On The Law of Demeter and the Power of Nuanced Discourse

Sometimes it is the details that need to do the talking.

A ticket counter in an old train station
People waiting behind a train ticket counter. (AI-generated image by DALL-E)

We once had a team discussion about Demeter’s Law and the concept of coupling in our software.

My colleague pointed out that our modules were too interdependent and required too much knowledge about one another. It was, he said, as if we were buying ourselves a train ticket, and had to tell the agent behind the counter where to find the printer paper.

This close coupling, my colleague argued, made our code prone to breaking when changes were made.

The others weren’t convinced that things were that bad, and the conversation soon became stagnant.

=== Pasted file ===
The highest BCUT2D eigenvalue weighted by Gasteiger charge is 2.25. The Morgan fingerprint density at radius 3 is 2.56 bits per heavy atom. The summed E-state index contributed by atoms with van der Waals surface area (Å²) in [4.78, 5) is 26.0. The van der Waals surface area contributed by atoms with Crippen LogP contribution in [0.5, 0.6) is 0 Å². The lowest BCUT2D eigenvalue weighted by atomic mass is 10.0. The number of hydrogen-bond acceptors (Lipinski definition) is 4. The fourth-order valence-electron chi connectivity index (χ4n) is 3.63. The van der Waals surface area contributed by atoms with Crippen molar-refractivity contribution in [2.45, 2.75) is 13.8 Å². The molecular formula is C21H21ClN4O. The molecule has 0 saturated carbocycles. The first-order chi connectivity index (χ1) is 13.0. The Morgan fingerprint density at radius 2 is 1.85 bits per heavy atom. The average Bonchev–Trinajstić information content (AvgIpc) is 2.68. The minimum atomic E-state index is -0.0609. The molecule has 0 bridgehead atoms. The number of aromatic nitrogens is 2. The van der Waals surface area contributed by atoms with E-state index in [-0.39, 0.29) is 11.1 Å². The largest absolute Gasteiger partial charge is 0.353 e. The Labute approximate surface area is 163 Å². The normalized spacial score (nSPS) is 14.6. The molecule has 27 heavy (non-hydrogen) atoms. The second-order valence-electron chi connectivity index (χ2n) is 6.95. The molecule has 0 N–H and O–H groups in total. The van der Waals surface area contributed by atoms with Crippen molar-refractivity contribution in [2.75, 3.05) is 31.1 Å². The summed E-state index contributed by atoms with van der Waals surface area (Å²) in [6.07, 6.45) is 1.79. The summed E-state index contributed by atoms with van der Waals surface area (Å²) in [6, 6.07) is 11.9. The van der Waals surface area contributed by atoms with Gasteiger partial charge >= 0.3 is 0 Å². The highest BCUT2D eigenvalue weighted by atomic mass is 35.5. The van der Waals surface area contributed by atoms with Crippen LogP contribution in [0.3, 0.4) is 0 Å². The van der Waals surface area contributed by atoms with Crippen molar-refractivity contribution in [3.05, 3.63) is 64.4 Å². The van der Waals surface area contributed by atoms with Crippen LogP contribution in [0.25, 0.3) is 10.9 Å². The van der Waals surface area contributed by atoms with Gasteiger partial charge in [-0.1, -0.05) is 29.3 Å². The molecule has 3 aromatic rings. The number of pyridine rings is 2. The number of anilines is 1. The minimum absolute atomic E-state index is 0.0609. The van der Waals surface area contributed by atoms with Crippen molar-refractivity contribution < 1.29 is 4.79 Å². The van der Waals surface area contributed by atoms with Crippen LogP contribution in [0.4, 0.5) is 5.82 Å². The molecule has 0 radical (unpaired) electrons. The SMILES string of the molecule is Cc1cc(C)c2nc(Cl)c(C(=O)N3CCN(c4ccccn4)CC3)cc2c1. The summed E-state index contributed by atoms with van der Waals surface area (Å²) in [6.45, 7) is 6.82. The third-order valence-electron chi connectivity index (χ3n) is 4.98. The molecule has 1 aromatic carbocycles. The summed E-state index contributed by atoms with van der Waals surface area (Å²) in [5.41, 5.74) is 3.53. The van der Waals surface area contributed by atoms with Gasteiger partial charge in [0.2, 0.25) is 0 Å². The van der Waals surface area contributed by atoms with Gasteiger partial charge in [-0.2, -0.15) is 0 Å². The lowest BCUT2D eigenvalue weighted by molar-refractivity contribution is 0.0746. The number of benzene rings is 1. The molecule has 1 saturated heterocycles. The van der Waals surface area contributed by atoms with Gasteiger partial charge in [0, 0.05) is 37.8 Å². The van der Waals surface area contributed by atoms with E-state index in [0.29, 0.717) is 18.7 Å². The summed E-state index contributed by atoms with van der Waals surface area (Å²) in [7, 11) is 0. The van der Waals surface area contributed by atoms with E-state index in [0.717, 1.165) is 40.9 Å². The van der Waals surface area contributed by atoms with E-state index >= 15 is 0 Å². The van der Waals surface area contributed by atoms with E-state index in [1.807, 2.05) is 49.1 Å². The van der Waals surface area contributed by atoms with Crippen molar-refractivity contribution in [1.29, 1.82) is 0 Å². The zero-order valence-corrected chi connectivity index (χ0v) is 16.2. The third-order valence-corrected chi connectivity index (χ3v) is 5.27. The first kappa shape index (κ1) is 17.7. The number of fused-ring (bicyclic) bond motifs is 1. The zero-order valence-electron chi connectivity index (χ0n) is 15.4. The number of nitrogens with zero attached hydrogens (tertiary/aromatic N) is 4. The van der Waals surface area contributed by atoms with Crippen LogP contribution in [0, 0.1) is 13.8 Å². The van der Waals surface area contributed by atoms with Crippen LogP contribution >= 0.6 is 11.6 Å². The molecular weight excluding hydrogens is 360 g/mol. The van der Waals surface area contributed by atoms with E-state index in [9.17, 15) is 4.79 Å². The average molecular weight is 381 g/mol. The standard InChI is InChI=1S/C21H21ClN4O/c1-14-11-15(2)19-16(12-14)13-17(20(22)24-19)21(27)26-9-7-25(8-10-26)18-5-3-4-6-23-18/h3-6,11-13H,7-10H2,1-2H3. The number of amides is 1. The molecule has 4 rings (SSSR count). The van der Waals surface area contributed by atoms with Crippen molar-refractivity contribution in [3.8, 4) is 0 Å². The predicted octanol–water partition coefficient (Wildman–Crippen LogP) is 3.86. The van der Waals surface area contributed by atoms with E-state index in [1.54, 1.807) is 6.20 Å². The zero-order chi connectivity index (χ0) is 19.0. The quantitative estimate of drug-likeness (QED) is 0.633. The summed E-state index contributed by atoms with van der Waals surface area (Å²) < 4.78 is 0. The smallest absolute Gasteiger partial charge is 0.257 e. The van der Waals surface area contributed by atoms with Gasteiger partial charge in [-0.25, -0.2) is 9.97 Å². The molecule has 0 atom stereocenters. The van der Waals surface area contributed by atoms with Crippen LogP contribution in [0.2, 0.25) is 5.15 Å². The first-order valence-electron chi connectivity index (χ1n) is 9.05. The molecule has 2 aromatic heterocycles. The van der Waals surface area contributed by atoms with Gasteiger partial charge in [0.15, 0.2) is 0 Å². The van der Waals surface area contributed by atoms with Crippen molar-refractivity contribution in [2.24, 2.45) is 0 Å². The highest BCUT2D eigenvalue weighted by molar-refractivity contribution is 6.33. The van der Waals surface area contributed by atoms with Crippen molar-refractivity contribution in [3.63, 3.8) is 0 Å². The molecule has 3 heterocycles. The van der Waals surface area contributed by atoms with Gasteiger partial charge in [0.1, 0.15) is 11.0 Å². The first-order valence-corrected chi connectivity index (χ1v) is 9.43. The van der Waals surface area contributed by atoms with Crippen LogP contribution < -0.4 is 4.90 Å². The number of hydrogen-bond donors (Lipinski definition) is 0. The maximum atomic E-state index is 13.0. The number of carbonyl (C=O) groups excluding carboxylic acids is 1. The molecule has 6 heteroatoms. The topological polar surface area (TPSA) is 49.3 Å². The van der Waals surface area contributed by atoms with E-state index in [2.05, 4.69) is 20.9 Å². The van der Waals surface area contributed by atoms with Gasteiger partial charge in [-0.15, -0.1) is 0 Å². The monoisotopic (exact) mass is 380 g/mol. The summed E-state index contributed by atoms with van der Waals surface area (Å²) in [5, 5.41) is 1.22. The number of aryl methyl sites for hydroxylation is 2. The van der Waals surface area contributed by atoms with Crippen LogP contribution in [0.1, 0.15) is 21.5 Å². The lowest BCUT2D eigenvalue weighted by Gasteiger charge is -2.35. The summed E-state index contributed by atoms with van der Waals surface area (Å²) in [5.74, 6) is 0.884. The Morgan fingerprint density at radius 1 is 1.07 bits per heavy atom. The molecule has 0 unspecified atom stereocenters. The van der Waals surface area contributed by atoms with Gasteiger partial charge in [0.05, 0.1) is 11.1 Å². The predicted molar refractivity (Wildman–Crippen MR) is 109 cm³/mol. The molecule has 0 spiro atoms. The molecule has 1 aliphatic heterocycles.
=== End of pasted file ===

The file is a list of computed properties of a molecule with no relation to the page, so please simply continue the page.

As the team looked to me for a decision, I realised that I needed more information. So I asked my colleague if he would be willing to give us a talk on Demeter’s Law and how he got to understand its merits.

He agreed and the talk happened a few days later. When he finished, there was silence. Then one of my colleagues said: “I have to say this is very convincing.” The others agreed, and no further debate was needed.

So when people disagree on a complex topic, the conversation might need more depth. The devil may be in the details, but so is understanding.

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